The Fresh Loaf

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Spelt Kamut Peasant Bread

Danni3ll3's picture

Spelt Kamut Peasant Bread

I got my shipment of grain from Daybreak Mills. It was time to reorder as I was literally at the bottom of my storage buckets. I chose to make this so the grains could be the star. 




 Makes 3 loaves


125 g spelt flour (125 g Spelt berries)

125 g rye flour  (125 g rye berries)

125 g Kamut flour (125 g Kamut berries)

820 g Strong Bakers unbleached flour

50 g freshly ground flax (50 g flax seeds)

865 g filtered water + 25 g

24 g Himalayan pink salt

30 g local yogurt

250 g 100% hydration levain (procedure for this is in recipe)


 The night before:

  1. Mill the Spelt , Rye and  Kamut berries to obtain the needed amount of flours. Place the required amounts in a tub.
  2. Add the unbleached flour to the tub. 
  3. Ground the flax seeds in a bullet and add to the tub. Cover and set aside.
  4. Take 10 g of refrigerated starter and feed it 20 g of filtered water and 20 g wholegrain flour if your choice. Let rise in at room temperature for the night. 

Dough making day:

  1. Early in the morning, feed the levain 100 g of filtered water and 50 g each of wholegrain flour and unbleached flour. Let rise 5 hours in a warm spot. Mine was ready in 4.5 hours. Must have  been all those new freshly milled berries. 
  2. Two hours or so before the levain is ready, put 865 g filtered water in a stand mixer’s bowl and add the flours from the tub.  Mix on the lowest speed until all the flour has been hydrated. This takes a couple of minutes. Autolyse for a couple of hours at room temperature. 
  3. Once the levain is ready, add the salt, the yogurt and the levain to the bowl. Add the extra water if needed. I usually judge this by poking the dough as well as watching if the dough climbs the hook. If it does, it needs more water. Mix on the lowest speed for a minute to integrate everything, then mix on the next speed for 9 minutes. 
  4. Remove dough from bowl and place in a covered tub. Let rest 45 minutes at room temperature (73F).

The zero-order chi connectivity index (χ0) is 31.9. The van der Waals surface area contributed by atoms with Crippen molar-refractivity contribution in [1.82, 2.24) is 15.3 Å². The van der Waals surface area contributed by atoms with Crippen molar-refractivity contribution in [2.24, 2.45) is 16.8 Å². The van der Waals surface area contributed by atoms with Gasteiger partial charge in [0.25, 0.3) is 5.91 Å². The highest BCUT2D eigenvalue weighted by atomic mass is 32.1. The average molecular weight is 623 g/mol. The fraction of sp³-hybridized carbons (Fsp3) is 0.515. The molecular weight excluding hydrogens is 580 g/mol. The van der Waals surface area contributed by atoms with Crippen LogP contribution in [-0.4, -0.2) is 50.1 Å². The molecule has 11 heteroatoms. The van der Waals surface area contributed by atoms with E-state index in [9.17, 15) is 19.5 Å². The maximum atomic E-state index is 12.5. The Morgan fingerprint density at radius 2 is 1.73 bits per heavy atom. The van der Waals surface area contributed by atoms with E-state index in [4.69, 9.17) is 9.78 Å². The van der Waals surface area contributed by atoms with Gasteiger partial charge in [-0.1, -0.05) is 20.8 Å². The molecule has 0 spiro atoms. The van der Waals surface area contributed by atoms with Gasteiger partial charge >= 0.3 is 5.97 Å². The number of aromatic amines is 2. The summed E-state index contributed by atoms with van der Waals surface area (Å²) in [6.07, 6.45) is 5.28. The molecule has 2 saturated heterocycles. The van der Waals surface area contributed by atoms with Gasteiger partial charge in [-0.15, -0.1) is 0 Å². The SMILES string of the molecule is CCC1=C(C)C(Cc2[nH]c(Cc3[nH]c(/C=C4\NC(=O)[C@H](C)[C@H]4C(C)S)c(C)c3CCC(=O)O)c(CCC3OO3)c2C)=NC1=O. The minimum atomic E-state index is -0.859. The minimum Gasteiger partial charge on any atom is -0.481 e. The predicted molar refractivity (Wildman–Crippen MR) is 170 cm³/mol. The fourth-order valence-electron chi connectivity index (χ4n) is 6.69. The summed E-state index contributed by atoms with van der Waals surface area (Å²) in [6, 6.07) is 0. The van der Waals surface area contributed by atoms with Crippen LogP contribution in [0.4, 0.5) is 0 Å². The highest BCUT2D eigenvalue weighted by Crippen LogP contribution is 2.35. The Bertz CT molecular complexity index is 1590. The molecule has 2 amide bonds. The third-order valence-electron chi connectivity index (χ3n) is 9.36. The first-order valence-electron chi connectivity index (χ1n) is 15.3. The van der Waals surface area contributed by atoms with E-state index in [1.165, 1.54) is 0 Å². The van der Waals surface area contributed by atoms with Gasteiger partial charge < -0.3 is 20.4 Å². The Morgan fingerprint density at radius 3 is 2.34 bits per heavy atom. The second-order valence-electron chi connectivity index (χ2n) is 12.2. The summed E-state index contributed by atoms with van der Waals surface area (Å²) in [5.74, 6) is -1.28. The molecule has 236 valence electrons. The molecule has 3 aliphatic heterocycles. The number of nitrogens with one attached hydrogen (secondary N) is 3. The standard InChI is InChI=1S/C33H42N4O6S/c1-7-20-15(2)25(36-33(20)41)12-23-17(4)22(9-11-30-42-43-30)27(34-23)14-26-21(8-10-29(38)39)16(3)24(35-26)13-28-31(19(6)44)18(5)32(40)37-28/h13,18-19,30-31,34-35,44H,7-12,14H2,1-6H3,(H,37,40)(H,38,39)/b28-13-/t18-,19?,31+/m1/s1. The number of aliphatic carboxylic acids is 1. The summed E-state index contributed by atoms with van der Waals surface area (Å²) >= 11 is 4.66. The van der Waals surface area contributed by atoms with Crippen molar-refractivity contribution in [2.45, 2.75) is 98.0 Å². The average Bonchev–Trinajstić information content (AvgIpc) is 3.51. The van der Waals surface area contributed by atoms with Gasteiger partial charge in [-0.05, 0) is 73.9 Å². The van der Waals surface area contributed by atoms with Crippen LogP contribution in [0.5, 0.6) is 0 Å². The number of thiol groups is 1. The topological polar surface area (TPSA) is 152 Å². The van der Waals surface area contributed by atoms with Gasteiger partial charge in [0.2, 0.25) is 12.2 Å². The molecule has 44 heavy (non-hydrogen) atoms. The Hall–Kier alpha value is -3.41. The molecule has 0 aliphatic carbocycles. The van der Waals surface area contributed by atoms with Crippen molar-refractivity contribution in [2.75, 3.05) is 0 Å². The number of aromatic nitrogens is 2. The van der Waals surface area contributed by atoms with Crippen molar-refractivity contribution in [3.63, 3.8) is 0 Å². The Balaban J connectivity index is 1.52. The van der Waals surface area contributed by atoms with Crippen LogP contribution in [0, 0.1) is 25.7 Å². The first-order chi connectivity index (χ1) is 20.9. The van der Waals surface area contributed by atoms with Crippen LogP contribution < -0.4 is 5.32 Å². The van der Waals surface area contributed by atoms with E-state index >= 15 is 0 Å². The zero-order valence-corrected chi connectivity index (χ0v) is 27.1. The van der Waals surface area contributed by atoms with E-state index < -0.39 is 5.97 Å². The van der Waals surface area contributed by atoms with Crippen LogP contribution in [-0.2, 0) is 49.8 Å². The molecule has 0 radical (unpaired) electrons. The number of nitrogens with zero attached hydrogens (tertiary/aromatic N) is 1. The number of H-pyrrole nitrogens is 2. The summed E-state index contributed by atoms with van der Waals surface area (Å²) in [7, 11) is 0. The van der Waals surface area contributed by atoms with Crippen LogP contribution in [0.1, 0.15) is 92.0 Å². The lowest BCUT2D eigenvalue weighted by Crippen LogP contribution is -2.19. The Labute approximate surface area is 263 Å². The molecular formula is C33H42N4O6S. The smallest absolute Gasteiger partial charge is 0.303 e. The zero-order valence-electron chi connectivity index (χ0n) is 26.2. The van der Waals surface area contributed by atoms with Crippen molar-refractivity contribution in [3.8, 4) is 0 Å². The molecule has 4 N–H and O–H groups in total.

5. Do 2 sets of coil folds after 45 minute intervals and then 2 more set after 30 minute intervals. Let rise about 30-40%. This only took another 20 to 30 minutes. 
  6. Tip the dough out on a bare counter, sprinkle the top with flour and divide into portions of ~820 g. Round out the portions into rounds with a dough scraper and let rest 30 minutes on the counter. 
  7. Do a final shape by flouring the rounds and flipping the rounds over on a lightly floured counter. Gently stretch the dough out into a circle. Pull and fold the third of the dough closest to you over the middle. Pull the right side and fold over the middle and do the same to the left. Fold the top end to the center patting out any cavities or big bubbles. Finally stretch the two top corners and fold over each other in the middle. Roll the bottom of the dough away from you until the seam is underneath the dough. Cup your hands around the dough and pull towards you, doing this on all sides of the dough to round it off. Finally spin the dough to make as tight boule as you can.
  8. Sprinkle half rice/half AP flour in the bannetons. Place the dough seam side down in the bannetons. Cover with plastic bowl cover or shower caps. Let rest for a few minutes on the counter and then put to bed in a cold (38F) fridge for 11-12 hours. 

Baking Day

  1. The next morning, heat the oven to 475F with the Dutch ovens inside for 45 minutes to an hour. Then take the loaves out of the fridge. Turn out the dough seam side up onto a cornmeal sprinkled counter. Place rounds of parchment paper in the bottom of the pots, and carefully but quickly place the dough seam side up inside. 
  2. Cover the pots and bake the loaves at 450 F for 25 minutes, remove the lids, and bake for another 22 minutes at 425 F. Internal temperature should be 205F or more.


I definitely can’t complain about these guys! Great oven spring and nice colour! Hopefully the crumb is just as nice. 


Abe's picture

Peasants ate very well! Not only does it look delicious it's looks and sounds wholesome too. At one time the unhealthy stuff was only affordable to the wealthy. Now everyone can enjoy sugar and bread flour. Peasants had to make do without sugar and the leftover wholegrains. 

Very nice indeed! 

Danni3ll3's picture

HeiHei29er's picture

As you said, the color and spring in these loaves are great!  I'm betting the crumb is just as good.

Danni3ll3's picture

at our family dinner. I popped a couple of these loaves in the freezer for that occasion. All the other loaves were sold to friends. 

cfraenkel's picture

Question - How do you pick up the loaves and put them in the hot pots without burning yourself?  Is there a magic method that I missed? I always flip in directly from the banneton, but lately that hasn't gone well, and loves are getting stuck to the sides of the pot.  Do tell.

Danni3ll3's picture

I could never figure out how one flips them right out of the banneton into the pot. 

So I turn the loaf out onto the counter and I jam my fingertips into the side of the loaf near the bottom. Since the loaves are cold, they are somewhat stiff and hold their shape. If the loaf is especially soft, I really push my fingers in there and move fast. Keeping my hands and fingers as vertical as possible, I center the loaf above the pot and lower it as much as possible without touching the hot pot. Then I just let go and it plops into the pot. The finger imprints disappear almost immediately. Touch wood, I haven’t burned myself yet. Hope you understand what I do. 

Mini Oven's picture
Mini Oven

or base over the banneton and then flip them both.  Then remove the banneton. 

I use a cold pot.

Danni3ll3's picture

For my first batch but not the second!

I did a test a few years ago though that showed you got the best oven spring with a hot oven and a hot pot so I’ve been sticking with that since.